If you wait until salary discussions to negotiate, then you’re wasting your time. There’s more in your career you can negotiate well for.
When I was consulting, two of my colleagues were staffed on a project that never really happened. Willhelm and Rob spent three weeks on a project in which the only work produced was a three slide project plan outlining the project approach, before they were stood down.
The client changed their plans and had no use for the team. Wilhelm and Rob were duly staffed on other projects and moved on.
At year end, as is the way with consulting firms, both were up for promotion. They both had to compile feedback from the projects they had been involved in during the year.
Meeting or Exceeding Expectations?
Both approached the manager of the M&A project and had broadly similar conversations, with one crucial difference. Rob called the manager and said “I was on that project that never really kicked off, in fact we only produced that one deck, so can we just agree that I met your expectations?” The manager agreed.
Wilhelm said “I was on that project that never really kicked off, but we did produce that one deck. So can we just agree that I greatly exceeded your expectations? I’m in a promotion year, so it’s a big deal for me”.
The manager agreed. It really made no difference to him (we worked in a different part of the firm), and Wilhelm secured his promotion.
Rob was appalled. How could Wilhelm have pulled such a dirty trick? They both did exactly the same thing and yet he made such a bold claim! Where was the justice? It took him months to shake it off, but when he did, a crucial realisation dawned on Rob; He had let himself down. Wilhelm wasn’t the bad guy; Rob had been naïve.
Through the Eyes of a Negotiator
When you see life through the eyes of a negotiator, you see opportunity where others see risk. Wilhelm recognised this. He guessed (correctly) that the manager wouldn’t care very much about the grade he gave for a consultant in a different business unit, on an inconsequential project that never really happened.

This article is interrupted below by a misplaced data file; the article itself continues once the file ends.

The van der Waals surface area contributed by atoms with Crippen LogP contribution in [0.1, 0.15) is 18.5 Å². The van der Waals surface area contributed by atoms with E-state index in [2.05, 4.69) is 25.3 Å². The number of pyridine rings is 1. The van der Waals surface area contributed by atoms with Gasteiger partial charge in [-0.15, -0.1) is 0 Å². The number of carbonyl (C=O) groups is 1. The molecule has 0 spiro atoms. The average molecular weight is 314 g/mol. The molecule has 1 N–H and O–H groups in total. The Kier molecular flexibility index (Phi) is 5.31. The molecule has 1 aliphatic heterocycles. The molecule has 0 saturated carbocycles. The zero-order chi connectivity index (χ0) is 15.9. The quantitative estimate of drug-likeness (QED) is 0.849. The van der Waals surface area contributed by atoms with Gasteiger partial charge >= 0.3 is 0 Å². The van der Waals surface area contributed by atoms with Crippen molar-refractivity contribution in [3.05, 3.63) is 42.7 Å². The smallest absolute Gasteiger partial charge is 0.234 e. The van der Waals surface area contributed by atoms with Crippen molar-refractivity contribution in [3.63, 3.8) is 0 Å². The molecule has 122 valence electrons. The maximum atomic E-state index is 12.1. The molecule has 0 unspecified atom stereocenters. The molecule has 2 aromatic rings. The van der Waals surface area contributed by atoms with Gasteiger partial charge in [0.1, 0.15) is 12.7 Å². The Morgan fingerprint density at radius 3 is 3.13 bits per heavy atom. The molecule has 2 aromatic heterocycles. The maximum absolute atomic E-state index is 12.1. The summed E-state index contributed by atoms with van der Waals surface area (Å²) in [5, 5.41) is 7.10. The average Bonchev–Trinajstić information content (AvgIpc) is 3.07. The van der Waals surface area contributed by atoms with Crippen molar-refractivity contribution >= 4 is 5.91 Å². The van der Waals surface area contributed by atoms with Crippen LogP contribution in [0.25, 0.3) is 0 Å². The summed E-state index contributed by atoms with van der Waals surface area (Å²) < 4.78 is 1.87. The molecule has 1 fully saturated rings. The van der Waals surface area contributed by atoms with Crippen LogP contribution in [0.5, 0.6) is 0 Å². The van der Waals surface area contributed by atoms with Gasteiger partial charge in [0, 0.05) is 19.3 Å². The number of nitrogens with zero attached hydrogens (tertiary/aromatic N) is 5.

Wilhelm recognised that if the manager didn’t like “greatly exceeded”, he’d probably be ok with “exceeded” and or “met” expectations. He was candid about his reasons. Wilhelm saw a negotiation opportunity, where Rob only saw an admin call.
It’s a fine line between being assertive and being pushy, but sometimes it’s useful to go beyond our own comfort zones. Wilhelm, in addition to being a clever, hardworking and talented consultant, also knew that knowing when to push a little could be the difference between getting the promotion and not.
It was a useful life lesson for Rob, and one that has served him well since. Our careers are full of innocuous little negotiations like these. Getting the most we can from every one of them is key to being successful.
Don’t Just Negotiate for Salaries
Most of what is written about negotiation in our careers focuses on the biggest, most obvious negotiation – “Getting that pay rise”. But the focus of those articles is tactical advice for the negotiation.
It’s ok advice, but if the salary negotiation is the first and only time your boss has seen you try to negotiate assertively, then they may not be convinced that they need to take you seriously now you’ve put your “negotiating hat” on.
However, if you’ve strategically positioned yourself as an assertive, pragmatic, skilful negotiator, who knows how to use negotiation as a problem solving and influencing tool, they will come to that negotiation prepared to work with you.
Imagine you’re working at full capacity and your boss asks you to take on additional work. Refusing may be uncomfortable and counter-productive. You risk being seen as intransigent, lazy or fearful.
But simply saying “yes”, and figuring you’ll find some way to make it happen, poses risks the new project, your existing work and your reputation. Even worse, if you do flog yourself extra hard and managed to deliver everything, you could be seen as a “safe pair of hands”.
That level of output then sets the expectation they have of you. This then becomes the new normal for the year to come. Does that sound familiar? Does it seem unfair?
Setting Clear Expectations – On Both Sides
You could negotiate the terms of the new project. At the very least, this is your opportunity to set expectations regarding the impact of this extra work.
You can protect your time and capacity to do high quality work by making clear to your boss that if they want everything done they are going to have to find some extra resource to help you (not your evenings!).
Additionally you’re showing that you’re sufficiently in control of your workload to understand and have plans to mitigate for the impact of being given extra work. You’re still offering your boss a solution, and positioning it as a less risky one. Best of all, you’ve increased your perceived value.
You’re no longer the pushover who takes on everything and does an ok job most of the time, but sometimes drops the ball. Now you’re the pro-active manager of expectations, who is realistic about what they can achieve, and is comfortable with delegating work effectively and helps find solutions to problems.
Finally, when that salary negotiation comes around, your boss is comes to the table ready to make some concessions, because they are used to you being an assertive negotiator, not a pushover.
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